The sons’ lack of concern is indicative of their ignorance and unfortunately probably that of wider society’s as well, regarding male risk of contracting breast cancer. Albeit small, this risk still constitutes 1% of all cancers afflicting males. But further, according to the American Cancer Society, it appears that the BRCA mutations have a similar effect on the risk of breast cancer in male carriers but also an increased risk for prostate and skin cancer.[10] Given that mammograms are not generally part of any male’s routine medical examination, there is a much stronger case here for genetic testing particularly as a positive result might signal the need for more regular medical tests. This is so whether it is for breast cancer or simply that of prostate cancer because of the elevate risk the BRCA mutation poses.

The scenario Flora’s daughter-in-law presents is one familiar in prenatal genetic testing and screening i.e. the use of such testing to choose a healthy baby, by terminating fetuses with genetic abnormalities. The moral issue here is whether a positive test for a BRCA 1/2 mutation warrants an abortion given that it is merely presents an increased risk of breast and ovarian cancer which is hardly a debilitating disease and does not impose any particular hardship on the parents unlike babies born with cystic fibrosis or Down syndrome.

Alternatively, even with an increased risk for early onset breast or ovarian cancer as with a BRCA 1/2 mutation, nevertheless, there is an absence of the sort of massively shortened life span and poor quality of life that is presented in cases of incurable diseases such as thalassemia major or Huntington’s Disease which strongly factors into decisions to terminate the pregnancy. In these latter situations, there are considerations weighted in favour of terminating the pregnancy on the basis of the emotional guilt that parents suffer when they deliberately birth a child who is likely to die in their own lifetime. This inversion of the “natural” order of things can bear heavily on the minds of parents and generate such strong negative emotions e.g. sorrow and guilt that it affects their ability to properly bond with their other children and can put a strain on the marriage and the family upon the child’s death. Similarly the surviving “normal” siblings might well suffer from survivor’s guilt with repercussions on their capacity to form healthy familial bonds. In contrast, a BRCA 1/2 mutation does not appear likely to generate those sorts of negative sentiment as it simply presents an increased risk of cancer, while admittedly of the sort that is early onset, that can be cured or even prevented.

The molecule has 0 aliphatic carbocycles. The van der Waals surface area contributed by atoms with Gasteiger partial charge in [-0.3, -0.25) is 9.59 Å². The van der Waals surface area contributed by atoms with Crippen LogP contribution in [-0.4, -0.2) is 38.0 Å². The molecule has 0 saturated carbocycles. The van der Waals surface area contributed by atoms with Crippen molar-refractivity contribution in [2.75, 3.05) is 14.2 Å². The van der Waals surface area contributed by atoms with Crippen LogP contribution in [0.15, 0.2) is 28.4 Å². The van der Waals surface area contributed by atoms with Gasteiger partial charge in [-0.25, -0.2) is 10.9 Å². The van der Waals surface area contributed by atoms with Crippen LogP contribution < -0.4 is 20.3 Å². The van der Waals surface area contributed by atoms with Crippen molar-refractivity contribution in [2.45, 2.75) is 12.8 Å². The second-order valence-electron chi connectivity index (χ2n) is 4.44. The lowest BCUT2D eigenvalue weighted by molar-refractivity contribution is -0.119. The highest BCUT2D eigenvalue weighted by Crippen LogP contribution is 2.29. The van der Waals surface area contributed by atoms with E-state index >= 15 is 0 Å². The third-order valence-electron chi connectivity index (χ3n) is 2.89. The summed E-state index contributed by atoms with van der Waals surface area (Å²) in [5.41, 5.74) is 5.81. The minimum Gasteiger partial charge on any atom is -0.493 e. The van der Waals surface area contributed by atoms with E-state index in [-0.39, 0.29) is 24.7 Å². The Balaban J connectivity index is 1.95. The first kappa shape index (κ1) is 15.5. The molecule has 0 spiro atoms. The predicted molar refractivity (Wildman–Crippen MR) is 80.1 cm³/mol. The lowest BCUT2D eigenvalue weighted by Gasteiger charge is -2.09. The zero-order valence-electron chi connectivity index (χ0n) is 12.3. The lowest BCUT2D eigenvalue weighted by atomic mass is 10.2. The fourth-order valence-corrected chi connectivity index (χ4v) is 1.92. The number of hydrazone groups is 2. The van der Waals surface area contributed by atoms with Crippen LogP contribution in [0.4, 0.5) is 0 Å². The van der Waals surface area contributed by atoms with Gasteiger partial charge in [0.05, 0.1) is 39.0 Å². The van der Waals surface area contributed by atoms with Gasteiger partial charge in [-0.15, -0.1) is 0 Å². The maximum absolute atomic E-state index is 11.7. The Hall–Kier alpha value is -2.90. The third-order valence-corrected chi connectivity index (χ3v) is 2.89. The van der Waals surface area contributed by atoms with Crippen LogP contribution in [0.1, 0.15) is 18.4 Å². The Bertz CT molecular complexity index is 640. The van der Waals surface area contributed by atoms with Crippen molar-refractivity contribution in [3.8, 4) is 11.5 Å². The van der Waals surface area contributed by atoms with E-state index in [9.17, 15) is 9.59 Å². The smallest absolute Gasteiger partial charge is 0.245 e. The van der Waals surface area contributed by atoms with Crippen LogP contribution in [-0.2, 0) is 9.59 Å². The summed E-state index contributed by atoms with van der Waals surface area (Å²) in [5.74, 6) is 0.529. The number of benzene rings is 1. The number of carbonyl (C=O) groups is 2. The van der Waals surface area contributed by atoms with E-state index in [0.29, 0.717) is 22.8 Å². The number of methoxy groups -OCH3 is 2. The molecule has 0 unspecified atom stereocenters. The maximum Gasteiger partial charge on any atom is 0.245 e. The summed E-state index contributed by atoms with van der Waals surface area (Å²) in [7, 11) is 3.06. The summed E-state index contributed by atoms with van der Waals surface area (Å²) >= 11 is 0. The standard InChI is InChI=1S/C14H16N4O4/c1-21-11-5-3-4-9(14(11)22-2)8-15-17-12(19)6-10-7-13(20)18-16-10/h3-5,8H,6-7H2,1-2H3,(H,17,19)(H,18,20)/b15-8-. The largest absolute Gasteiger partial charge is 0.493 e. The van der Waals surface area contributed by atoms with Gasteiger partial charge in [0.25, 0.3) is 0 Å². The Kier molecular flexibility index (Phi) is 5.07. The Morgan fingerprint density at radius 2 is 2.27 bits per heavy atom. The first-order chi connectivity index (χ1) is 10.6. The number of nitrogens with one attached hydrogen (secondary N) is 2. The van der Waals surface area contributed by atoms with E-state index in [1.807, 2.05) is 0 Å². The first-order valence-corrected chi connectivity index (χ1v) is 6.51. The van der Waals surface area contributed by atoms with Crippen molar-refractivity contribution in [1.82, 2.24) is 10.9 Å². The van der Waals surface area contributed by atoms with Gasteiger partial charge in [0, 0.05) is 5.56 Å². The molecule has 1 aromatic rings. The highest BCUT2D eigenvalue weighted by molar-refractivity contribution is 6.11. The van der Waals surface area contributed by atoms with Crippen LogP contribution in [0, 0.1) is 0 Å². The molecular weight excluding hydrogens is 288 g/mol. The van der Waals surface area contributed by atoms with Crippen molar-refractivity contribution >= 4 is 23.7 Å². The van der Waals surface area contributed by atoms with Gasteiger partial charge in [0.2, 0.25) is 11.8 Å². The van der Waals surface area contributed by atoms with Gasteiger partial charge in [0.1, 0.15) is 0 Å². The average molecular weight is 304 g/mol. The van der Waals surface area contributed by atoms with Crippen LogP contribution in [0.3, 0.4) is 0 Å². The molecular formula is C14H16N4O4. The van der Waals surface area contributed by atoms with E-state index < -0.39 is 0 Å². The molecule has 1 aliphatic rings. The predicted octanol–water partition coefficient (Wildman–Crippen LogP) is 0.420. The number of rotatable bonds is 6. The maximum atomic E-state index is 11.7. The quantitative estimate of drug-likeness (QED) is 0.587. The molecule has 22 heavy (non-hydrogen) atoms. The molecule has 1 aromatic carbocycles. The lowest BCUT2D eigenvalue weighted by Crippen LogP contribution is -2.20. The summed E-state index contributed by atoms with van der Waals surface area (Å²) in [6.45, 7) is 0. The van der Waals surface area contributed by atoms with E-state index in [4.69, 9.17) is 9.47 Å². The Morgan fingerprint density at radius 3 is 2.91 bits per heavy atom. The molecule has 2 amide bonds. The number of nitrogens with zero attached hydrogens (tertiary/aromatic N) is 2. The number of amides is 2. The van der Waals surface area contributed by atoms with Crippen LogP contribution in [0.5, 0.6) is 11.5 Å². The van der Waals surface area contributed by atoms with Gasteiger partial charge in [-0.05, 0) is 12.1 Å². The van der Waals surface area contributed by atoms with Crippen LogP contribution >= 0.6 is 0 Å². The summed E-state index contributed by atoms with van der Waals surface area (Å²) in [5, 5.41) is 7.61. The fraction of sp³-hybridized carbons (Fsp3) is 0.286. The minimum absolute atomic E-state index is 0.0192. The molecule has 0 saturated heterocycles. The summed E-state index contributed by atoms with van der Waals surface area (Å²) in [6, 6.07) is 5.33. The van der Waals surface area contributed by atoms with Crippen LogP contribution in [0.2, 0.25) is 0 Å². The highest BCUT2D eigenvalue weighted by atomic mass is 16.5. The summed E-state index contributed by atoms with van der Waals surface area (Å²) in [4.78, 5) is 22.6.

There is further, no legal liability to avoid the pregnancy and the birth of the child on the basis of a “wrongful birth” suit i.e. an action by the child for having been born and forced to live with the disabilities and disadvantages of her birth. Even if one ignores the tiny number of jurisdictions that recognize such a cause of action,[11] it hardly presents a case whereby a reasonable person might well say that the suit ought to be successful because “non-life” is preferable to the “life” the plaintiff is living.[12]

This also highlights the importance of genetic counseling. On the facts, we are given no indication of why Laura’s daughter-in-law might want to terminate a pregnancy on the basis that the fetus has a BRCA mutation. If her decision is made on some erroneous understanding of the consequence of having such a mutation to the child, then genetic counseling is manifestly important is providing such information that she can make an informed decision as to the status of her pregnancy such that she does not make a decision she will later regret.

[1] Wylie Burke, Genomic Medicine: Genetic Testing, 347 New Eng. J.Med. 1867 (2002) extracted in Kuszler et. el., Genetic Technologies and the Law, (Caroline Academic Press, 1st ed.), p. 605-610 at 607

[2] http://www.ahrq.gov/clinic/uspstf/uspsbrgen.htm , accessed on Feb 08 2007

[3] Wylie Burke, supra n. 1, at 606

[4] Personal medical information after all is one of the “zones of privacy” recognized by the US Supreme Court and also the Common Law’s general recognition that one may refuse life-saving medical treatment.

[5] American Society of Human Genetics/American Cllege of Medical Genetics, Points to Consider:

Ethical, Legal, and Psychosocial Implications of Gnetic Testing in Children and Adolescents, 57 Am. J. Hum. Genet. 1233 (1995) in Kuszler, supra, at p. 624-634 at 631

[6] Ibid.

[7] Ibid.

[8] See Kuszler, supra, at p. 635

[9] Thereby requiring more evidence to establish the efficacy of intervention to reduce risk, see Burke, supra, at p. 608

[11] Only 3 jurisdictions allow such a claim and California prohibits a child from suing her parents

[12] See e.g. Turpin v. Sortini, 643 P.2d 954 (Cal. 1982)